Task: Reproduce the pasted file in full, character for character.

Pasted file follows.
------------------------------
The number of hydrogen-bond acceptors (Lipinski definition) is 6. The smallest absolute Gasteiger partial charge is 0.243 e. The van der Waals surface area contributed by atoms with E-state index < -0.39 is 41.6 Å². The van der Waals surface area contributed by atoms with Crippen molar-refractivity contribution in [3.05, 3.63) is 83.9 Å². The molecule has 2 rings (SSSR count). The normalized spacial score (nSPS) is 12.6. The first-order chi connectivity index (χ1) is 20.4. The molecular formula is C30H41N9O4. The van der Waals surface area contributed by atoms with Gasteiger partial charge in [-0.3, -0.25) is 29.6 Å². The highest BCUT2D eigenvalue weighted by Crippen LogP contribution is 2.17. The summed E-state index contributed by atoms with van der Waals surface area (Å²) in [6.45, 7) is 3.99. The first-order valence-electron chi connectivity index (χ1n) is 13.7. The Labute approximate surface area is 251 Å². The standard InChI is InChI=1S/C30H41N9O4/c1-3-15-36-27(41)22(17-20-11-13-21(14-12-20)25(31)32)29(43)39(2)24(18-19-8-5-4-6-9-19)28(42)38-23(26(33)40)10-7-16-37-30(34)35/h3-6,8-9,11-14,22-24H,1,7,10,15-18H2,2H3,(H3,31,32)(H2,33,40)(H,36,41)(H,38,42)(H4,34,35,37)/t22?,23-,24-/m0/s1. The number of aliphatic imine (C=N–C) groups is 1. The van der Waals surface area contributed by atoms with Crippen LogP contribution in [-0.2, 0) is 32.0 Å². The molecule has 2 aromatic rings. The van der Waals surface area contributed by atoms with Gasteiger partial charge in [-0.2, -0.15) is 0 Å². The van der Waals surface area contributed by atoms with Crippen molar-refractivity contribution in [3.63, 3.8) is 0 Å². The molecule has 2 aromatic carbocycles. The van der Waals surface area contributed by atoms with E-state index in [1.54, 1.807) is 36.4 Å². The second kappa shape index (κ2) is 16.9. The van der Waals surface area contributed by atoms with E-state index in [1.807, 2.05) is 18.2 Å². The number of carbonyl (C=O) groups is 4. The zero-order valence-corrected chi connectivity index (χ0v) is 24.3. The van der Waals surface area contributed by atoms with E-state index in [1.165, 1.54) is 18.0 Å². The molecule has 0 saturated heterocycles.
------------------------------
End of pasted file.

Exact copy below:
The number of hydrogen-bond acceptors (Lipinski definition) is 6. The smallest absolute Gasteiger partial charge is 0.243 e. The van der Waals surface area contributed by atoms with E-state index < -0.39 is 41.6 Å². The van der Waals surface area contributed by atoms with Crippen molar-refractivity contribution in [3.05, 3.63) is 83.9 Å². The molecule has 2 rings (SSSR count). The normalized spacial score (nSPS) is 12.6. The first-order chi connectivity index (χ1) is 20.4. The molecular formula is C30H41N9O4. The van der Waals surface area contributed by atoms with Gasteiger partial charge in [-0.3, -0.25) is 29.6 Å². The highest BCUT2D eigenvalue weighted by Crippen LogP contribution is 2.17. The summed E-state index contributed by atoms with van der Waals surface area (Å²) in [6.45, 7) is 3.99. The first-order valence-electron chi connectivity index (χ1n) is 13.7. The Labute approximate surface area is 251 Å². The standard InChI is InChI=1S/C30H41N9O4/c1-3-15-36-27(41)22(17-20-11-13-21(14-12-20)25(31)32)29(43)39(2)24(18-19-8-5-4-6-9-19)28(42)38-23(26(33)40)10-7-16-37-30(34)35/h3-6,8-9,11-14,22-24H,1,7,10,15-18H2,2H3,(H3,31,32)(H2,33,40)(H,36,41)(H,38,42)(H4,34,35,37)/t22?,23-,24-/m0/s1. The number of aliphatic imine (C=N–C) groups is 1. The van der Waals surface area contributed by atoms with Crippen LogP contribution in [-0.2, 0) is 32.0 Å². The molecule has 2 aromatic rings. The van der Waals surface area contributed by atoms with Gasteiger partial charge in [-0.2, -0.15) is 0 Å². The van der Waals surface area contributed by atoms with Crippen molar-refractivity contribution in [3.63, 3.8) is 0 Å². The molecule has 2 aromatic carbocycles. The van der Waals surface area contributed by atoms with E-state index in [1.54, 1.807) is 36.4 Å². The second kappa shape index (κ2) is 16.9. The van der Waals surface area contributed by atoms with E-state index in [1.807, 2.05) is 18.2 Å². The number of carbonyl (C=O) groups is 4. The zero-order valence-corrected chi connectivity index (χ0v) is 24.3. The van der Waals surface area contributed by atoms with E-state index in [1.165, 1.54) is 18.0 Å². The molecule has 0 saturated heterocycles.